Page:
United Russia Gosduma deputies have already begun to prepare amendments to Article 282 for the autumn session. These provide not only significantly increased fines for offending religious sentiments, but also even the possibility of imprisonment. Russian Muslims praised the proposed amendments. Albir Krganov, the first deputy of the Supreme Mufti of Russia, said, “We have a saying in Islam, ‘What the Lord left undone in the Quran, the Sultan took care of’. However, in light of recent events, no matter how democratic any society, there’s a potential risk of inciting ethnic hatred. The people who incited what happened at the Cathedral of Christ the Saviour weren’t people of other nationalities and beliefs. However, for example, what if they weren’t Russian, or if they were non-Orthodox? How would our society react to that? I’m confident that the Gosduma shall take all necessary measures to maintain stability concerning this delicate matter”.

However, some religious leaders believe that the introduction of a new law is an ineffective way to deal with attacks on the religious feelings of believers. Rabbi Zinovy Kogan, the Chairman of the Congress of Jewish Religious Communities and Organizations of Russia, said in an interview with VOR, “I don’t believe in criminal punishment for this, and I think that the only problem is that we don’t properly enforce the existing laws on religious hatred. Any time you tighten up the law, it incites antagonism. At a time when our society has very large divisions and much acrimony, we, the religious leaders of all faiths, on the contrary, must show an example of charity and tolerance. Anti-religious agitation is already illegal under existing laws. Why, the present laws prohibit even kids from saying certain things. It’s better for us to let some mistaken things pass, for the sake of freedom and liberty. We shouldn’t turn our people into a nation of gagged mutes. If there’s falsehood, let us correct it. You have to be tolerant”.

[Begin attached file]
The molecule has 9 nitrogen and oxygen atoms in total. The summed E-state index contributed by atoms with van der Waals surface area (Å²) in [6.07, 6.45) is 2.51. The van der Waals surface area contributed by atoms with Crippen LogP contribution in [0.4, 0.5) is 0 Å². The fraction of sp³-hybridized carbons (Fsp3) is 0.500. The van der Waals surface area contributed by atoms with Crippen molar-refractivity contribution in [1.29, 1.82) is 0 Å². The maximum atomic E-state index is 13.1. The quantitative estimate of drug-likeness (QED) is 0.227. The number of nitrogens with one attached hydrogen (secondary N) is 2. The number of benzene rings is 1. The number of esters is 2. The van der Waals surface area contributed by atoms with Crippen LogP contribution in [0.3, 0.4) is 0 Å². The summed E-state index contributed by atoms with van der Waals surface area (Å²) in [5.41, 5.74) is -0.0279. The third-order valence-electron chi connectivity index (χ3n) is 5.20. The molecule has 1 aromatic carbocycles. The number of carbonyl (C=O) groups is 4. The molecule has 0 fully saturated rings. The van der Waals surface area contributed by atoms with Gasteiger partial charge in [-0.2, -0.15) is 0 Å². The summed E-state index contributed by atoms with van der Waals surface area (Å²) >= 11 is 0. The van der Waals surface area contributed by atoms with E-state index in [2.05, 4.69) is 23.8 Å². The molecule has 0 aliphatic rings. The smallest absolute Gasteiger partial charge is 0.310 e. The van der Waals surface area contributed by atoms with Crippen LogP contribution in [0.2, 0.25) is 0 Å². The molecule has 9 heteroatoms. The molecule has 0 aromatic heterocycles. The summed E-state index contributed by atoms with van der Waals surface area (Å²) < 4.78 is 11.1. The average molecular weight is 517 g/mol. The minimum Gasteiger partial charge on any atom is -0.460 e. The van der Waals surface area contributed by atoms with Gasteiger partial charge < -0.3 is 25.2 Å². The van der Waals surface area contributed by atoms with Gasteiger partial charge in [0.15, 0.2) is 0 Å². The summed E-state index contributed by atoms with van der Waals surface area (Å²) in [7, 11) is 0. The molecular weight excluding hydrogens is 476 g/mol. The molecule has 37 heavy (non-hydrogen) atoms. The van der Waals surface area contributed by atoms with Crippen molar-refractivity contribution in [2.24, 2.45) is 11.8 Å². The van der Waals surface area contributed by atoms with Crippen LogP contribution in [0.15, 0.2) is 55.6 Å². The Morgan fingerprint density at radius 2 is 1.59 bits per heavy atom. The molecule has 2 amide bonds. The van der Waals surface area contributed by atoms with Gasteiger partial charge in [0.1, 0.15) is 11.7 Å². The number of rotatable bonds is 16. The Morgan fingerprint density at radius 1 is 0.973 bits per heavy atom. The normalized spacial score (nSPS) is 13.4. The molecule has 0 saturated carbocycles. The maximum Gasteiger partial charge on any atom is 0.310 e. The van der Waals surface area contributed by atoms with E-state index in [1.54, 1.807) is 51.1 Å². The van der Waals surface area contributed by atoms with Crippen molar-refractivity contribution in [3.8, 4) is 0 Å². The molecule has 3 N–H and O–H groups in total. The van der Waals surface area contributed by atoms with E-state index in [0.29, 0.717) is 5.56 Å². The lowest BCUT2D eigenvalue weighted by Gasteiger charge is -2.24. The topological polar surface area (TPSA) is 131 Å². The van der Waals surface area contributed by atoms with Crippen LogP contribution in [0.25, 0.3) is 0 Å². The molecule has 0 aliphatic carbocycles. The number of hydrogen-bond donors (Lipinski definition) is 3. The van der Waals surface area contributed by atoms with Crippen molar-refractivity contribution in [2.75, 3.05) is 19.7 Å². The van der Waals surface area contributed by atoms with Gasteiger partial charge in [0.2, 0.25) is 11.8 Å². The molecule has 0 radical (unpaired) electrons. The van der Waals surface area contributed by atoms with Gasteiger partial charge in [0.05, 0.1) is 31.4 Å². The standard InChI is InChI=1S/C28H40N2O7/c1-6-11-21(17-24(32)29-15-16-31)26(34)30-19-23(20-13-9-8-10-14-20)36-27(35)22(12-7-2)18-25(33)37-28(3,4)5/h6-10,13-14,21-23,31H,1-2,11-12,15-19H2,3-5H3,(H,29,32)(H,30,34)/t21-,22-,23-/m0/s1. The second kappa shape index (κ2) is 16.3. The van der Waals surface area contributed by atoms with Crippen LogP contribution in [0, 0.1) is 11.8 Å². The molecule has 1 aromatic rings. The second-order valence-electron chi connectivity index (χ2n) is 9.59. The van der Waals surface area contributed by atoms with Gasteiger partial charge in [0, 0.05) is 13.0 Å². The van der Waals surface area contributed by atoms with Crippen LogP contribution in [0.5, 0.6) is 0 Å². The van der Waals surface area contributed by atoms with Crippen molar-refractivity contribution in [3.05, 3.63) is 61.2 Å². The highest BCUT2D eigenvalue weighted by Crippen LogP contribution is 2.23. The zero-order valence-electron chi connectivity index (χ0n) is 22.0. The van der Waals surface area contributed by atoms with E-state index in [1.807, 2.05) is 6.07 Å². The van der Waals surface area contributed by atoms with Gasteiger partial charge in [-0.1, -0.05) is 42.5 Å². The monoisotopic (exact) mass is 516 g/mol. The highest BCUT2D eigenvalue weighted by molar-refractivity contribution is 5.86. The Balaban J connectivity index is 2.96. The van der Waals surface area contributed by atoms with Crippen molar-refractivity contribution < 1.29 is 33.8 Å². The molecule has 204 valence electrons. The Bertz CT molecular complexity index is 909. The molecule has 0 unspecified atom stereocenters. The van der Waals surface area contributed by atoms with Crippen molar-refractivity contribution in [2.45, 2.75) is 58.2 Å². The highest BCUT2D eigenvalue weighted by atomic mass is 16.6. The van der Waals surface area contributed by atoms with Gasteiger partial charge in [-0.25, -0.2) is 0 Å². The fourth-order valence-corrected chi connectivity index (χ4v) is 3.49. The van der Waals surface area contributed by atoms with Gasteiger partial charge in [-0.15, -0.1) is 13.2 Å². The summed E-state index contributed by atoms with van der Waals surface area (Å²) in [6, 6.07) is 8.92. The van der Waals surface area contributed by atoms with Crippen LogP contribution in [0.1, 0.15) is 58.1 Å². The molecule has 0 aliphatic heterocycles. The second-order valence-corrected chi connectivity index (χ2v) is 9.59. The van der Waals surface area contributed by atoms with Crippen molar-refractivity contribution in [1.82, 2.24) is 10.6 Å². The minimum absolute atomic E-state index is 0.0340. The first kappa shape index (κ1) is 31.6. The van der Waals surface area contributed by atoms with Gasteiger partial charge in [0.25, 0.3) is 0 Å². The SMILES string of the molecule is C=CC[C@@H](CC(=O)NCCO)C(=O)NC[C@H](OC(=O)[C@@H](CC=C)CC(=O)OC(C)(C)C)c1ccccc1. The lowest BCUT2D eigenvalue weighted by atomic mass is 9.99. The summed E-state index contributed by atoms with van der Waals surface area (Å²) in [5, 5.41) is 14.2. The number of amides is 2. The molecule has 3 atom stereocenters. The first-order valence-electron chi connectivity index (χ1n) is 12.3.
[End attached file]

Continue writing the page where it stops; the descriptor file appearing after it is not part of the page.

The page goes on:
The main argument of those who oppose introducing amendments to the Criminal Code to protect believers is that such is a violation of constitutional principles. Human rights activist Sergei Kovalyov said, “Such an approach contradicts the legal principle of the equality of all before the law. It’s necessary to defend the principle of equal rights at all costs. The existence of a group of citizens having a special exemption from abuse is unconstitutional. Moreover, we have a secular state, the Church and its believers don’t have any privileges over other groups”.